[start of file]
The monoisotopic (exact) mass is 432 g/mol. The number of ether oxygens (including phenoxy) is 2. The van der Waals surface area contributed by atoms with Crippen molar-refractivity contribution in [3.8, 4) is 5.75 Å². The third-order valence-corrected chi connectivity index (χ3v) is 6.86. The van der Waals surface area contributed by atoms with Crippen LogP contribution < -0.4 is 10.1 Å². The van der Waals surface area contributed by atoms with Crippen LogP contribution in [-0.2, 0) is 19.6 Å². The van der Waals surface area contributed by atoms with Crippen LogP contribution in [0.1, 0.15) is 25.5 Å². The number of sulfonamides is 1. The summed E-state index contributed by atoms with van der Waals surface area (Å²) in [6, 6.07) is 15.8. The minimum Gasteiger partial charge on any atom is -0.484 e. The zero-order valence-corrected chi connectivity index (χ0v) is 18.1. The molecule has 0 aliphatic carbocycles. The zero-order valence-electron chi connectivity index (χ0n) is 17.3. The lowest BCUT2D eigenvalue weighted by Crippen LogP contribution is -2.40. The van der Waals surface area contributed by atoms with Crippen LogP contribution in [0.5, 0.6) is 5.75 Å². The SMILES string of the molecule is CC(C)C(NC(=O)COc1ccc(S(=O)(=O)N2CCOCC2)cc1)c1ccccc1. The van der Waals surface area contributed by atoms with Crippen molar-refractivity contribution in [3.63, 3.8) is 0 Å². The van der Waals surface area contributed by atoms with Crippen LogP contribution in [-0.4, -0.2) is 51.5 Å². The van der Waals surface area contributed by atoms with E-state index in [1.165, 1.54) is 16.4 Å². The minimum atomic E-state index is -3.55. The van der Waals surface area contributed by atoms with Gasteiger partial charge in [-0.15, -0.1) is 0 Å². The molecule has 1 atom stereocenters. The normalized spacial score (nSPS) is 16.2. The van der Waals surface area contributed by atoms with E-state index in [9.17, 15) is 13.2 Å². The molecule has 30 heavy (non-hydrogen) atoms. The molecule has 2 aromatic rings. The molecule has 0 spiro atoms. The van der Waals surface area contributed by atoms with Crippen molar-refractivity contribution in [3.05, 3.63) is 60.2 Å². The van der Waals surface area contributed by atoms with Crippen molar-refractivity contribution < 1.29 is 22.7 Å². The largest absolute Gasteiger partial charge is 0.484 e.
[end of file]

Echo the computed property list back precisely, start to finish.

The monoisotopic (exact) mass is 432 g/mol. The number of ether oxygens (including phenoxy) is 2. The van der Waals surface area contributed by atoms with Crippen molar-refractivity contribution in [3.8, 4) is 5.75 Å². The third-order valence-corrected chi connectivity index (χ3v) is 6.86. The van der Waals surface area contributed by atoms with Crippen LogP contribution < -0.4 is 10.1 Å². The van der Waals surface area contributed by atoms with Crippen LogP contribution in [-0.2, 0) is 19.6 Å². The van der Waals surface area contributed by atoms with Crippen LogP contribution in [0.1, 0.15) is 25.5 Å². The number of sulfonamides is 1. The summed E-state index contributed by atoms with van der Waals surface area (Å²) in [6, 6.07) is 15.8. The minimum Gasteiger partial charge on any atom is -0.484 e. The zero-order valence-corrected chi connectivity index (χ0v) is 18.1. The molecule has 0 aliphatic carbocycles. The zero-order valence-electron chi connectivity index (χ0n) is 17.3. The lowest BCUT2D eigenvalue weighted by Crippen LogP contribution is -2.40. The van der Waals surface area contributed by atoms with Crippen LogP contribution in [0.5, 0.6) is 5.75 Å². The SMILES string of the molecule is CC(C)C(NC(=O)COc1ccc(S(=O)(=O)N2CCOCC2)cc1)c1ccccc1. The van der Waals surface area contributed by atoms with Crippen molar-refractivity contribution in [3.63, 3.8) is 0 Å². The van der Waals surface area contributed by atoms with Crippen LogP contribution in [-0.4, -0.2) is 51.5 Å². The van der Waals surface area contributed by atoms with E-state index in [1.165, 1.54) is 16.4 Å². The minimum atomic E-state index is -3.55. The van der Waals surface area contributed by atoms with Gasteiger partial charge in [-0.15, -0.1) is 0 Å². The molecule has 1 atom stereocenters. The normalized spacial score (nSPS) is 16.2. The van der Waals surface area contributed by atoms with E-state index in [9.17, 15) is 13.2 Å². The molecule has 30 heavy (non-hydrogen) atoms. The molecule has 2 aromatic rings. The molecule has 0 spiro atoms. The van der Waals surface area contributed by atoms with Crippen molar-refractivity contribution in [3.05, 3.63) is 60.2 Å². The van der Waals surface area contributed by atoms with Crippen molar-refractivity contribution < 1.29 is 22.7 Å². The largest absolute Gasteiger partial charge is 0.484 e.